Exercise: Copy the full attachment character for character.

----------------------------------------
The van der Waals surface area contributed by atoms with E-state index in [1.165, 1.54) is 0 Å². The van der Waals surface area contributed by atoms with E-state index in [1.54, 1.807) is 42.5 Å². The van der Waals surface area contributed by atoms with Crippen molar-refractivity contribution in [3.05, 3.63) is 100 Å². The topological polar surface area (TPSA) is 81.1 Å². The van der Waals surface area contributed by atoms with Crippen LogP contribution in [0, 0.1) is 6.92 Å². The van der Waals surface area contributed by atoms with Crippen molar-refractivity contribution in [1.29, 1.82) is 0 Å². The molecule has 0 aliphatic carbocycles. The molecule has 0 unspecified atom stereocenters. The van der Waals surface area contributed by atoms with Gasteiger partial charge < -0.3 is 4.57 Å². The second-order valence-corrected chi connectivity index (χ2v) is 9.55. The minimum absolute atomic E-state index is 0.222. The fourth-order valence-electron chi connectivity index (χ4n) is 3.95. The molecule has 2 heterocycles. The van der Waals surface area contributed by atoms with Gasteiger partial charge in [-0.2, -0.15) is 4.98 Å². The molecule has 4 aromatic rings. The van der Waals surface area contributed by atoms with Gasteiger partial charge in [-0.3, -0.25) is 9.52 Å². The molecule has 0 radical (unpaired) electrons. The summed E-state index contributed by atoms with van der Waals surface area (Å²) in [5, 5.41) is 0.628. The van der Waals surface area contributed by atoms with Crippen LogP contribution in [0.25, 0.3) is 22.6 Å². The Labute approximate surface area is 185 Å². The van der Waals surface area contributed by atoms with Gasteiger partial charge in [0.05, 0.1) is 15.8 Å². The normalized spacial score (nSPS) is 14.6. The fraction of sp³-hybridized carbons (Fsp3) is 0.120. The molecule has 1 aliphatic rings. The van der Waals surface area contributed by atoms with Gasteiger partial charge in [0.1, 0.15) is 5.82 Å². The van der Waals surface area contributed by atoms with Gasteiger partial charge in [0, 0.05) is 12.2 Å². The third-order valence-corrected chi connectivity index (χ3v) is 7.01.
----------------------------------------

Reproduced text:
The van der Waals surface area contributed by atoms with E-state index in [1.165, 1.54) is 0 Å². The van der Waals surface area contributed by atoms with E-state index in [1.54, 1.807) is 42.5 Å². The van der Waals surface area contributed by atoms with Crippen molar-refractivity contribution in [3.05, 3.63) is 100 Å². The topological polar surface area (TPSA) is 81.1 Å². The van der Waals surface area contributed by atoms with Crippen LogP contribution in [0, 0.1) is 6.92 Å². The van der Waals surface area contributed by atoms with Crippen molar-refractivity contribution in [1.29, 1.82) is 0 Å². The molecule has 0 aliphatic carbocycles. The molecule has 0 unspecified atom stereocenters. The van der Waals surface area contributed by atoms with Gasteiger partial charge < -0.3 is 4.57 Å². The second-order valence-corrected chi connectivity index (χ2v) is 9.55. The minimum absolute atomic E-state index is 0.222. The fourth-order valence-electron chi connectivity index (χ4n) is 3.95. The molecule has 2 heterocycles. The van der Waals surface area contributed by atoms with Gasteiger partial charge in [-0.2, -0.15) is 4.98 Å². The molecule has 4 aromatic rings. The van der Waals surface area contributed by atoms with Gasteiger partial charge in [-0.3, -0.25) is 9.52 Å². The molecule has 0 radical (unpaired) electrons. The summed E-state index contributed by atoms with van der Waals surface area (Å²) in [5, 5.41) is 0.628. The van der Waals surface area contributed by atoms with Crippen LogP contribution in [0.25, 0.3) is 22.6 Å². The Labute approximate surface area is 185 Å². The van der Waals surface area contributed by atoms with Gasteiger partial charge in [0.05, 0.1) is 15.8 Å². The normalized spacial score (nSPS) is 14.6. The fraction of sp³-hybridized carbons (Fsp3) is 0.120. The molecule has 1 aliphatic rings. The van der Waals surface area contributed by atoms with Gasteiger partial charge in [0.1, 0.15) is 5.82 Å². The van der Waals surface area contributed by atoms with Gasteiger partial charge in [0, 0.05) is 12.2 Å². The third-order valence-corrected chi connectivity index (χ3v) is 7.01.